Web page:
This ratio measures the quality of debtors. A short collection period implies prompt payment by debtors. It reduces the chances of bad debts. Similarly, a longer collection period implies too liberal and inefficient credit collection performance. It is difficult to provide a standard collection period of debtors.
Debtor collection period = Account receivables / Credit sales
|Debtors collection period||150||189|
Analysis shows that there is no consistency in debtors collection period. It decreases from 189 to 150 in 2009 which is not good at all.
Creditors payment period
The average payment period ratio represents the number of days by the firm to pay its creditors. A high creditors turnover ratio or a lower credit period ratio signifies that the creditors are being paid promptly. This situation enhances the credit worthiness of the company. However a very favorable ratio to this effect also shows that the business is not taking the full advantage of credit facilities allowed by the creditors.
Creditors payment period = Account payable /Credit purchase
|Creditors payment period||45||79|
From this analysis we get that there is a sharp decline of this ratio from 2008 to 2009. From this we can say that they have stretched payable till 2008 and they have changed their policy and tried not to pay the payable as early as possible and increasing current liability.
Fixed asset turnover
A similar measure of usage, but one, which concentrates on the productive capacity, as measured by fixed assets, indicates how successful the company is in generating sales from fixed assets. It measures how efficiently the companies are using fixed asset in generating sales.
Fixed asset turnover = Total Sales /Fixed Assets
|Fixed asset turnover||5.75||4.35|
From the analysis we see that the turn over is the turnover is sometime increasing and sometime it is decreasing. The ratio has increased in 2009 compare with 2008. This has happened because sales have increased and on the other hand fixed asset has decreased.
By this analysis we can say that management has able to use fixed asset efficiently. Thus the way they have increased their sales by decreasing the fixed asset.
Total asset turnover
Total assets turnover indicates how well a company has used its fixed and current assets to generate sales. It is the most asset measure ratio. Such ratio is probably most useful as an indication of trends over of years. There is no particular value, which is too high or too low, but a sudden change would prompt the observer to ask questions. In these criteria a high ratio means the company is achieving more profit.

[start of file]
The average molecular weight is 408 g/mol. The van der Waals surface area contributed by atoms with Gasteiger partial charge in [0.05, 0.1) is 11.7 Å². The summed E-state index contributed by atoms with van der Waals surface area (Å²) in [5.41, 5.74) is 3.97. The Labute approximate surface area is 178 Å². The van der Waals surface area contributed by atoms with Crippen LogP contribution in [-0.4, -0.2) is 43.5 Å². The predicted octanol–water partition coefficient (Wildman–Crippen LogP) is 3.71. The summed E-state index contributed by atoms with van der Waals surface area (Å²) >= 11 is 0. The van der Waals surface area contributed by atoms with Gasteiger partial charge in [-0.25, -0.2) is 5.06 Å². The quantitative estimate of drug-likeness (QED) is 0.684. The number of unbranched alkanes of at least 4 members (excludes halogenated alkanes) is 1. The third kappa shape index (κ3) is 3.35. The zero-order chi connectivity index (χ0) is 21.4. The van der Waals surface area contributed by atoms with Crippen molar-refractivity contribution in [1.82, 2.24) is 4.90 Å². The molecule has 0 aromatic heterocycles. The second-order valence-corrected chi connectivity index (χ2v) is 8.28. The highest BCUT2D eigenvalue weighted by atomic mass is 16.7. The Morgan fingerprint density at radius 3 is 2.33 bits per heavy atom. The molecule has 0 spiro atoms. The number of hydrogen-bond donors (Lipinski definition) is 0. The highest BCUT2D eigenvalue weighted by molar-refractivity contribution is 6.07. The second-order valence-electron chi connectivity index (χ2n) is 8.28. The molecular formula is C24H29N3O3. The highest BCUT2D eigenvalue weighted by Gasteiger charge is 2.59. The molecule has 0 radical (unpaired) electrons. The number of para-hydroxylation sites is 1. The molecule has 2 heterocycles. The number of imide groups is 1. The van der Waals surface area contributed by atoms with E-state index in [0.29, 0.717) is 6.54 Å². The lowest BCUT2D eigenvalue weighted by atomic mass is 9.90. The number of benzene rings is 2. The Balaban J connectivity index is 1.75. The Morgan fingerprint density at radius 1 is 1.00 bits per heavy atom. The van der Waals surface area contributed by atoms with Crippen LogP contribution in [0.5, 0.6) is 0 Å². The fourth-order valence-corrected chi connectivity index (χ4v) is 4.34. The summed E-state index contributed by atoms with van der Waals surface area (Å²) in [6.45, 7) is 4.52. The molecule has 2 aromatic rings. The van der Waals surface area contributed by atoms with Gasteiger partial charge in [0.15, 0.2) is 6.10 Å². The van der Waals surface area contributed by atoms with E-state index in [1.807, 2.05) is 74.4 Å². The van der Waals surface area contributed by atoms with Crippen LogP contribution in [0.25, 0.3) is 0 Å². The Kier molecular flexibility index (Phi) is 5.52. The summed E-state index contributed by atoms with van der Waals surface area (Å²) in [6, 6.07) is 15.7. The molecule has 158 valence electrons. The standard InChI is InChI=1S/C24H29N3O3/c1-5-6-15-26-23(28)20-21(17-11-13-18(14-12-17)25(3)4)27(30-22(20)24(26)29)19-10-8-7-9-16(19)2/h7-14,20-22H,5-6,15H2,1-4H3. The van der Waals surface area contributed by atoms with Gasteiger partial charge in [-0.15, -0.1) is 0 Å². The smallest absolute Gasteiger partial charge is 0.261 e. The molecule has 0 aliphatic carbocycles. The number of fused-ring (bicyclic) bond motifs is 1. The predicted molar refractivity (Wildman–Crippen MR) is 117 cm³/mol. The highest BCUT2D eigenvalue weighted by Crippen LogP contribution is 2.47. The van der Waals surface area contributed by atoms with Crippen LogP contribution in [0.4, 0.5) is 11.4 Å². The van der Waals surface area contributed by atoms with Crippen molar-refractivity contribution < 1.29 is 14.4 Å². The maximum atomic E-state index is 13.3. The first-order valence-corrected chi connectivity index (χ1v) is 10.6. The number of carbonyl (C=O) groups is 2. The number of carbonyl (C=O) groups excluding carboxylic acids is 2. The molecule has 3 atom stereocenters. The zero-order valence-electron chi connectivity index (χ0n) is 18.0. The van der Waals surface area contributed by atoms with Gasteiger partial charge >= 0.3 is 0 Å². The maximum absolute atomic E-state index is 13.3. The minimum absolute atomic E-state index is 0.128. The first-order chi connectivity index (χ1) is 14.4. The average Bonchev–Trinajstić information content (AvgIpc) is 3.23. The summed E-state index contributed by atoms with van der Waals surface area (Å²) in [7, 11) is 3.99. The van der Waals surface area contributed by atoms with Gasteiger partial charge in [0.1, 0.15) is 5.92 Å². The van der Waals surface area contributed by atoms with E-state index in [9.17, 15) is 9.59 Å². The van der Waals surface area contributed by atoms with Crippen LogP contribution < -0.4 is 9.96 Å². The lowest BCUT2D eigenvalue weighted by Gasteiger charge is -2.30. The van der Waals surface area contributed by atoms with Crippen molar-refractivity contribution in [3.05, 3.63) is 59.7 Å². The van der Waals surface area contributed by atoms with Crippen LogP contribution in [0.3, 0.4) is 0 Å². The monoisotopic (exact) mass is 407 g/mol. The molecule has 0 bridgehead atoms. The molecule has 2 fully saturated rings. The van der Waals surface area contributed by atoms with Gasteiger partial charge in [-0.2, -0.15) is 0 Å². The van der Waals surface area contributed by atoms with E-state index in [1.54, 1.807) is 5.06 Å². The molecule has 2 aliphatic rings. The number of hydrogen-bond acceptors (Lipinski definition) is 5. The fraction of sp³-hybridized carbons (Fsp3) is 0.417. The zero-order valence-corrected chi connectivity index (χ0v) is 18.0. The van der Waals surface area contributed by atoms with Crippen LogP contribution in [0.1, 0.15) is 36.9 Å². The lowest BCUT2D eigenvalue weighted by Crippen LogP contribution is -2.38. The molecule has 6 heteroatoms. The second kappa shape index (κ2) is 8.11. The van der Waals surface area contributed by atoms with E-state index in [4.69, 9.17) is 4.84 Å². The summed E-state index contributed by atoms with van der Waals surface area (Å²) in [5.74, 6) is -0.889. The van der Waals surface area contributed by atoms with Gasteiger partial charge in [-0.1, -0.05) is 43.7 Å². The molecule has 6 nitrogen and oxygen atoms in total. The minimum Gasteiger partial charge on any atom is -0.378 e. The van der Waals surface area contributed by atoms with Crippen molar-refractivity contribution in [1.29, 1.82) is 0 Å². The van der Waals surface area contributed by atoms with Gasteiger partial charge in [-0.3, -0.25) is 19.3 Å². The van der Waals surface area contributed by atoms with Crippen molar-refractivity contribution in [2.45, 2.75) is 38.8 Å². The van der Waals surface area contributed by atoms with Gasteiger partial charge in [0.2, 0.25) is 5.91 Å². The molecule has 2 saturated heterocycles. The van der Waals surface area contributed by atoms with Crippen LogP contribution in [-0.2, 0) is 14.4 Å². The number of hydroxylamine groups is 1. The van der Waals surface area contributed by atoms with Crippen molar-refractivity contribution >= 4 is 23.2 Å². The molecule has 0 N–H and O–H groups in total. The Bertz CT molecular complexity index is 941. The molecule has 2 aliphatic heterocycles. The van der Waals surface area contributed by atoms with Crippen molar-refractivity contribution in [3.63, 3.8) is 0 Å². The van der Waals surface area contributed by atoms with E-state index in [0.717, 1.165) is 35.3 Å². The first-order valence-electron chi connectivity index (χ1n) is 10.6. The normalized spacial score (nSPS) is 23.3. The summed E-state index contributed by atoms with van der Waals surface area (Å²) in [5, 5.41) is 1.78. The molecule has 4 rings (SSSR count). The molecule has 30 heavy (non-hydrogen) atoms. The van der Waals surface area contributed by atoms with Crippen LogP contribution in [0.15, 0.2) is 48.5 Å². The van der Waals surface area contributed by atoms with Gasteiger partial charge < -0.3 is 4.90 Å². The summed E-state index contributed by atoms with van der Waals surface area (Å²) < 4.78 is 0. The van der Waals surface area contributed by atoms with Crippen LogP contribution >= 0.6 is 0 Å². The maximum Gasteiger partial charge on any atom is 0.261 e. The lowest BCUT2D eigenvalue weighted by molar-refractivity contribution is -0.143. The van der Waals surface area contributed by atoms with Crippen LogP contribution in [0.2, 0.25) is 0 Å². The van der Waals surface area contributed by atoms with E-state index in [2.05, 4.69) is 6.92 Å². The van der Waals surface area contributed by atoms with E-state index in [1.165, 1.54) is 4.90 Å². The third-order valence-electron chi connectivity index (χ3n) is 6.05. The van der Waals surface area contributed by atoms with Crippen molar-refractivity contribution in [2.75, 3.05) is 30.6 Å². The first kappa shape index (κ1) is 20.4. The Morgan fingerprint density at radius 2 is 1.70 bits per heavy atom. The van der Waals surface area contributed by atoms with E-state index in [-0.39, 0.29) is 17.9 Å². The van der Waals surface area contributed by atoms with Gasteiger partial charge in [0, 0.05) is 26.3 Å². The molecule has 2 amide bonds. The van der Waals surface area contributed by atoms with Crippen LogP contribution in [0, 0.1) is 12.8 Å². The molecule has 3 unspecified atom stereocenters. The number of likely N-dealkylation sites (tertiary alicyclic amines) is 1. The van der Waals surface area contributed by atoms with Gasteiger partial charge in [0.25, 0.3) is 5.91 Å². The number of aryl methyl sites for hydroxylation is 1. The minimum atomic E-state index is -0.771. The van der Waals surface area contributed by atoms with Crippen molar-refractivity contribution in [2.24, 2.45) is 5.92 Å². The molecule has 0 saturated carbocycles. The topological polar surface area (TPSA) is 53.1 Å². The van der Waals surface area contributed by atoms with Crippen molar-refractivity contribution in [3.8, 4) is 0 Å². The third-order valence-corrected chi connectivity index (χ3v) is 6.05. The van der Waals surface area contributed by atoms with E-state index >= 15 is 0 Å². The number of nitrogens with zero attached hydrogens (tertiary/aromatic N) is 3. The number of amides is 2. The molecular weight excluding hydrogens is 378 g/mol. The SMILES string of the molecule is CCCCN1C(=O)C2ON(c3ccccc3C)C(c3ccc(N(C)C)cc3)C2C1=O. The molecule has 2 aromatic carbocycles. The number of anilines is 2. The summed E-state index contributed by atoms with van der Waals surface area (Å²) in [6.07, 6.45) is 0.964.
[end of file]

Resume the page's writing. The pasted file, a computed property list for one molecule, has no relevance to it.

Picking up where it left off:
Total asset turnover = Total Sale /Total Fixed Assets
|Total asset turnover||.95||.76|
This increase has happened because the sales have decreased at a higher rate than the rate of increase in total asset.
An over view discussion from an investor’s point of view
Investors who buy shares in a company want to be able to compare the benefit from the investment with the amount they have paid, or intend to pay, for their shares. There are two measures of benefit to the investors. One is the profit of the period. The other is the dividend which is an amount actually paid to the shareholders. Profit indicates wealth created by the business. That wealth may accumulate in the business or else part of it may be paid out in the form of dividend. There are some ratios, which may consider by the investor. They are as follows:
- Net profit margin
- Return on asset
- Return on equity
- Earnings per share
- Dividend per share
- Asset per share
All of these ratios are related to profitability dimension. An investor wants to invest his money on thos e organizations, which are profitable for him. So he might give more emphasize on profitability dimension rather than other ratios. So that above ratio might give him a clear view of the company whether it is profitable or not. By the following ratio we will justify BD Lamps Ltd from an investor’s point of view. All the ratio’s are shown in the annexure at the end of this report.
In this report we have discussed about different ratio of BOC Bangladesh Ltd. Our main job was to determine the financial position of this company whether it is running good or not. As we are very new in finance course, we face some problem while doing this assignment. But we have tried hard to complete this assignment successfully. From the over view of the data we find that the company face some problem in different sector in 2009. Otherwise everything is tolerable but they must try hard to increase their net income again to create a good impact on investor.